Jonathan Rea reveals his thoughts on latest WSB title
Will cunning tweaks be enough to keep the best-selling Ducati Scrambler Icon on top?
Launched in 2015 the Scrambler 800 Icon was an instant success. It went on to be Ducati’s best-selling bike in Italy and sold 55,000 units worldwide. I first rode the bike in Palm Springs, California, and immediately realised Ducati were onto a winner. Forget the marketing hype and hipster image; it was handsome, simple, easy-to-ride and at just under £7000, cleverly priced. In a bid to keep the sales rolling Ducati are revamping all four 800 Scrambler models for 2019, starting with the Icon, which gets updated styling, revised suspension, new clocks and switchgear and the addition of cornering ABS.
The basic outline has remained unchanged as Ducati didn’t feel the Icon needed a drastic makeover, so the paint scheme (now also available in this ‘Atomic Tango’) is refreshed; there are new interchangeable sidepanels; the cylinder heads get a black finish with aluminium-finished cooling fins; and the cam belt covers are treated to a machined finish. The end result is a crisper, more sophisticatedsleek, looking Scrambler.
The seat is completely new: flatter, to allow the rider to move freely up and down the bike, and 8mm higher with thicker and slightly wider seat foam to improve comfort. Shorter riders should not be perturbed as the softer suspension (with more travel) still allows smaller riders to touch feet down with ease.
2 DRLs and LEDs
The headlight is the same shape as before but much revised thanks to the welcome addition of DRL (daytime running lights). The clever part is the new LED self-cancelling indictors which are linked to the IMU as per much pricier models in the Ducati range. After you’ve made your turn and started accelerating again, the IMU takes a look at the Icon’s lean angle and wheel speed and automatically self-cancels.
3 Suspension upgrade
The Kayaba suspension looks unchanged but the rear shock spring is new, giving 5mm more static sag and a softer ride, reducing jolting over bumps, and instilling a calmer ride. Increased suspension travel hasn’t affected stability, but the bike has more of tendency to sit on the rear spring when ridden aggressively or twoa up, reducing ground clearance when you are going for it.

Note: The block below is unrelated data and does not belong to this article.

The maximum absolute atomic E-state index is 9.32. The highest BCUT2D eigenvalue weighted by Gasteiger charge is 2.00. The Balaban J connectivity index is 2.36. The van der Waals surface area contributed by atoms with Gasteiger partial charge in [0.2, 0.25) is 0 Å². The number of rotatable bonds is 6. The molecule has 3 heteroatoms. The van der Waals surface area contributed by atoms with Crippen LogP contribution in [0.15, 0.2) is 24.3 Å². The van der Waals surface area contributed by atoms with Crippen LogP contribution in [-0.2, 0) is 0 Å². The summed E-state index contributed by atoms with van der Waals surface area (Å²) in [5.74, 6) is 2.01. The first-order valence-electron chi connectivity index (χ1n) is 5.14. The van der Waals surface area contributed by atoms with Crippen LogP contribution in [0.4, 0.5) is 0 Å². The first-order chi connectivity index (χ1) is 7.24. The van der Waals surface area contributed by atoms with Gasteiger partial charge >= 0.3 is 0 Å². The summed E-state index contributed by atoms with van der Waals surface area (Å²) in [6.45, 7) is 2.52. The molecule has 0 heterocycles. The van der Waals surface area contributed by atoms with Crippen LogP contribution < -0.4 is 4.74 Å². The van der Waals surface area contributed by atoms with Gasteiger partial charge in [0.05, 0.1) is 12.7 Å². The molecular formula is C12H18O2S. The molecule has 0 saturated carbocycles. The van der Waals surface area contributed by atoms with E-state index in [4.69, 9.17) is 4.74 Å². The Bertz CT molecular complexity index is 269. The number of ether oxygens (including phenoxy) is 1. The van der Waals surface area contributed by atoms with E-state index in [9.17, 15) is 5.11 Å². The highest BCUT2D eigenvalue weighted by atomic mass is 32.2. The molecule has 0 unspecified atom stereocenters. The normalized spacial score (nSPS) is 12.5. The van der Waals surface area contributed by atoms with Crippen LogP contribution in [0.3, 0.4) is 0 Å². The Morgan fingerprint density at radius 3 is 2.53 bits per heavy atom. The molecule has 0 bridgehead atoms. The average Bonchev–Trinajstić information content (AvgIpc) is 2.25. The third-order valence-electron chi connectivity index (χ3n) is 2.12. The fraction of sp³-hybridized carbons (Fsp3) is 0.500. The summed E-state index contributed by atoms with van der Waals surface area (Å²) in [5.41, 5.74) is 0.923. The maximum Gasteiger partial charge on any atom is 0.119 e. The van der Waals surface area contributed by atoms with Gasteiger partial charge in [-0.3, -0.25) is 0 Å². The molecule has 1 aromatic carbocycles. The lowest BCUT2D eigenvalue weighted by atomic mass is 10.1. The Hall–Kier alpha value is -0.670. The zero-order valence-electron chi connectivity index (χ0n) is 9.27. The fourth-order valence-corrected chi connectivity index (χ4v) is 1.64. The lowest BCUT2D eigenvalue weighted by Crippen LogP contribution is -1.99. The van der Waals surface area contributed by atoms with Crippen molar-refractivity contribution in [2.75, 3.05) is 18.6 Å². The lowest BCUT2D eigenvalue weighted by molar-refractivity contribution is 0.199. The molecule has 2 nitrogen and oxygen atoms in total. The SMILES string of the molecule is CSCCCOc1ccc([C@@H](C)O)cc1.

4 Extra info
A criticism of the older bike was its lack of a gear position indicator, which would have been particularly useful for newer riders, and the absence of a fuel gauge. Ducati have listened to customer feedback and, while at first glance the off-set clocks appear identical to the old model, they now feature a gear indicator and… (drum roll) a fuel gauge.
Revamped 5 rider aids
Ducati have installed cornering ABS, which means they’ve also added an IMU (internal measurement unit) to measure the bike’s lean angle. The single disc front Brembo arrangement is subtle and unobtrusive; you can only feel the new system intervening when you venture offroad. But, despite the IMU, there’s still no traction control. Ducati say they wanted to keep the Icon “simple, to allow the rider to jump on and ride,” but it’s possible they’ve missed a trick, especially when the likes of Moto Guzzi’s V7 and or Triumph’s Street Scrambler come with TC as standard.
Engine extras 6
The 803cc air-cooled V-twin remains fundamentally unchanged, although quoted peak power is a fraction down at 72.4bhp. Ducati have played around with the fuelling and added a hydraulic clutch instead of a cable, otherwise it’s unchanged, while a new longer-action throttle gives the impression of an engine made smoother. The fuelling is precise, and the low to mid-range grunt of the Icon is more than enough for the road. Like the older model, performance tails off before the redline and lacks a little character, especially given the disappointing soundtrack from the exhaust.
‘It’s a desirable bike, now just a little bit better’
The headlight has a had a handsome makeover
There’s cornering ABS but no TC
The exhaust’s had a cosmetic tweak but is still a bit quiet on the Icon models